Maryland: A DREAM Act Deferred!

In DREAM Act on July 19, 2011 by NLLSA Mid-Atlantic Regional Director

April 13, 2001: Maryland joined the list of States to pass the DREAM Act and grant In-State tuition to undocumented high school graduates.  However by May, Maryland high school seniors affected by the legislation lost their dream.  Had anti-activists failed to collect the necessary signatures to put the DREAM Act on the November 2012 ballot, the law would have allowed undocumented children to qualify for in-state tuition at universities, colleges and community colleges.  Maryland taxpayers are already investing in these children from K-12 public education and despite criticism it is in the best interest of Maryland’s economy to continue this investment rather than letting our taxpayer dollars go to waste.  There are safeguards to ensure the intent of in-state tuition is upheld in that parents are required to pay taxes and students must have attended three years of a State high school.

Critics of the DREAM Act paint proponents as using the same old tired playbook that includes parading the best and the brightest high school students in front of Congress like PETA advertisements of polar bear cubs.  The counter movement subscribes to the belief that in-state tuition is amnesty that rewards and encourages more illegal immigration.  Both sides of the isle can agree that current immigration policy in the U.S. biggest contribution to its citizens is anger.  And when you smell smoke, there is usually a big pile of burning jealously, hatred, and free time around the corner.  The battle has become personal and the statistics are drawn down party lines.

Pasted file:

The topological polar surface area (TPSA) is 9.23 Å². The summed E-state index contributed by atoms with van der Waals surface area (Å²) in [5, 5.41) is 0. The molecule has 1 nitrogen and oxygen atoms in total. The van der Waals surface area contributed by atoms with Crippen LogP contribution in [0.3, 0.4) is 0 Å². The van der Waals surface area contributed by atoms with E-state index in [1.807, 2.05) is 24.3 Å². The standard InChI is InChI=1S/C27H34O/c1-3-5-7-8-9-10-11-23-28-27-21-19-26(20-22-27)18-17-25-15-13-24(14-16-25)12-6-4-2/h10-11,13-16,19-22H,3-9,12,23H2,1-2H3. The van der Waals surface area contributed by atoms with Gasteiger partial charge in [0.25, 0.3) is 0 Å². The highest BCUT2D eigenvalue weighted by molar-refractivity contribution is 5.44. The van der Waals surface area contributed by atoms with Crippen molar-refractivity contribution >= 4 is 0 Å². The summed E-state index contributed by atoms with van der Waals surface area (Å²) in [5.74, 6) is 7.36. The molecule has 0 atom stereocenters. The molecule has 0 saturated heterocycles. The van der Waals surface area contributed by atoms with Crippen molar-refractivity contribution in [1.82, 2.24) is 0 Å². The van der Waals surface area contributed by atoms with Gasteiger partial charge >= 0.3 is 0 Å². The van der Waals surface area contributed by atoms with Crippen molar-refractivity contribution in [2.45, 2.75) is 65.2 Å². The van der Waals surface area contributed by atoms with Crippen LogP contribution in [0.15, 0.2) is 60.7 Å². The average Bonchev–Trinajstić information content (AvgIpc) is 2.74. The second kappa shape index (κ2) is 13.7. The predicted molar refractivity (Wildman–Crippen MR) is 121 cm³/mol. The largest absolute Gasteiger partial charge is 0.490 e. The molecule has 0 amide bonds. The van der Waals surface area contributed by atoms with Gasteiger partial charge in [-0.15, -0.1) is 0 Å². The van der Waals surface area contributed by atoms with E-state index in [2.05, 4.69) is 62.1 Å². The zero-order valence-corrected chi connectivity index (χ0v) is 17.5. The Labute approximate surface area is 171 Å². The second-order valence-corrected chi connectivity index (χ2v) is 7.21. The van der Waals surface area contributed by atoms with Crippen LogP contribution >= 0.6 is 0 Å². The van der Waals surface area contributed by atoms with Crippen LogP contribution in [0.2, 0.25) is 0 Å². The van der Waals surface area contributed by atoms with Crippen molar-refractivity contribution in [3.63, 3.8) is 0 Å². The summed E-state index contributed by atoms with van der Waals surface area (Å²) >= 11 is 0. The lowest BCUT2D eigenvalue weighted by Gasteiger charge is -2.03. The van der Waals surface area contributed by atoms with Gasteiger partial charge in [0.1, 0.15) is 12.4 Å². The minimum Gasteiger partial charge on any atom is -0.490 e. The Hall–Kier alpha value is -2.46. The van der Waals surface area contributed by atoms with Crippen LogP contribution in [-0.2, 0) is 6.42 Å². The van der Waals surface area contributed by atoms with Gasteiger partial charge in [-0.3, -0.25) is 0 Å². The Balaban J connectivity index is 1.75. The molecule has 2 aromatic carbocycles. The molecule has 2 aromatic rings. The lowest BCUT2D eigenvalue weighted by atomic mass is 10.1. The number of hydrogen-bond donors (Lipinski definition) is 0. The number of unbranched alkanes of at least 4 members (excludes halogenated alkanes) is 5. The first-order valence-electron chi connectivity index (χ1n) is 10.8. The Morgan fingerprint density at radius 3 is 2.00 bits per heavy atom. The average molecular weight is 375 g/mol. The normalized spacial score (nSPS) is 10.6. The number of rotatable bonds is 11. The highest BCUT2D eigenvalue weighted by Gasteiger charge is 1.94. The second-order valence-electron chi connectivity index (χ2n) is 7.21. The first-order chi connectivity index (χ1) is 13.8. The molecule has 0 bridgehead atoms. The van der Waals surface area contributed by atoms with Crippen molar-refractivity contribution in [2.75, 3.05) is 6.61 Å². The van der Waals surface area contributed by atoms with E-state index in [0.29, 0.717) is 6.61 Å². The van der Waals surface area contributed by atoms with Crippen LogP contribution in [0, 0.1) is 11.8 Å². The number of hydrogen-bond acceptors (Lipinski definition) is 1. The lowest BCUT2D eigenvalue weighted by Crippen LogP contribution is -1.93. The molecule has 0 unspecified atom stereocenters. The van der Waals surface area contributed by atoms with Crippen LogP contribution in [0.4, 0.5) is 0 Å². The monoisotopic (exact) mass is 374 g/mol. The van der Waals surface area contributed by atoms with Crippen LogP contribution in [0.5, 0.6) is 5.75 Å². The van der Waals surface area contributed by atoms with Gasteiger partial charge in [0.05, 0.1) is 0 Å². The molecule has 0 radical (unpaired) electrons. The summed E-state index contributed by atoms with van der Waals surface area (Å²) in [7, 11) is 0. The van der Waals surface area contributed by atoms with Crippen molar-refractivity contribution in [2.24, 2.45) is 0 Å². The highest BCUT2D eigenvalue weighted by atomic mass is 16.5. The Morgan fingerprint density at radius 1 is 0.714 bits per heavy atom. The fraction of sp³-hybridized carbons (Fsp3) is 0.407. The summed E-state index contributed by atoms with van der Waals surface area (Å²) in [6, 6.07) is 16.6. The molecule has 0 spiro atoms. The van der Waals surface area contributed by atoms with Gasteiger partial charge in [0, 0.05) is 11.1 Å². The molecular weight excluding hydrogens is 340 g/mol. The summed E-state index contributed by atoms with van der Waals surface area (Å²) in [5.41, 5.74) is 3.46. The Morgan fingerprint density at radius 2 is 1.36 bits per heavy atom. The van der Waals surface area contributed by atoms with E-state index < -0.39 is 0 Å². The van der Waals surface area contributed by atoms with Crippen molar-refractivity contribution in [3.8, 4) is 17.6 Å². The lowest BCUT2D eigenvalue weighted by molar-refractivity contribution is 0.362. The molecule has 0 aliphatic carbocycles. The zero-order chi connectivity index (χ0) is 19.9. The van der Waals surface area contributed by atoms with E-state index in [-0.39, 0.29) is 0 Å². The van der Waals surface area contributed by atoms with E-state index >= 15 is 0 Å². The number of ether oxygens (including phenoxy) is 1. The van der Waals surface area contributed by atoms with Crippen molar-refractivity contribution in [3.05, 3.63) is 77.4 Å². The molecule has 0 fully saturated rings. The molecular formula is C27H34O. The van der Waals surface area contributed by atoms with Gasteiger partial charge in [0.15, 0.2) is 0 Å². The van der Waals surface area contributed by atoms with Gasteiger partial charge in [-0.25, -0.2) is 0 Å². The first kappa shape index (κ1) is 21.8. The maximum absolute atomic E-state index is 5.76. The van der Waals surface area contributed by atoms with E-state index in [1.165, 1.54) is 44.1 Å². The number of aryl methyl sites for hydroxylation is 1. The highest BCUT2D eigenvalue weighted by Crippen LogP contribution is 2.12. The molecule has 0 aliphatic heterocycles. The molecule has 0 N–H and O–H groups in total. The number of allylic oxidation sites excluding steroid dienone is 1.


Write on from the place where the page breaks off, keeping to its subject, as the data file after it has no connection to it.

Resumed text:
Maryland’s Department of Legislatives Services estimated the State would require an additional $3.5 million annually to provide Dreamers with a higher education.  However, the White House website states that students inCalifornia who are impacted by the DREAM Act could “add between $1.4 to $3.6 trillion in taxable income to our economy over the course of careers, depending on how many ultimately gain legal status.”

The projections and estimates are vague at best and the DREAM Act can’t promise a ten-fold return on its investment.  But we won’t know until we try and the more time an effort spent on blocking the measure will only hinder its success if there is to be any.  Hopefully Maryland voters will ensure its future by allowing those students and their families to fulfill their dreams.


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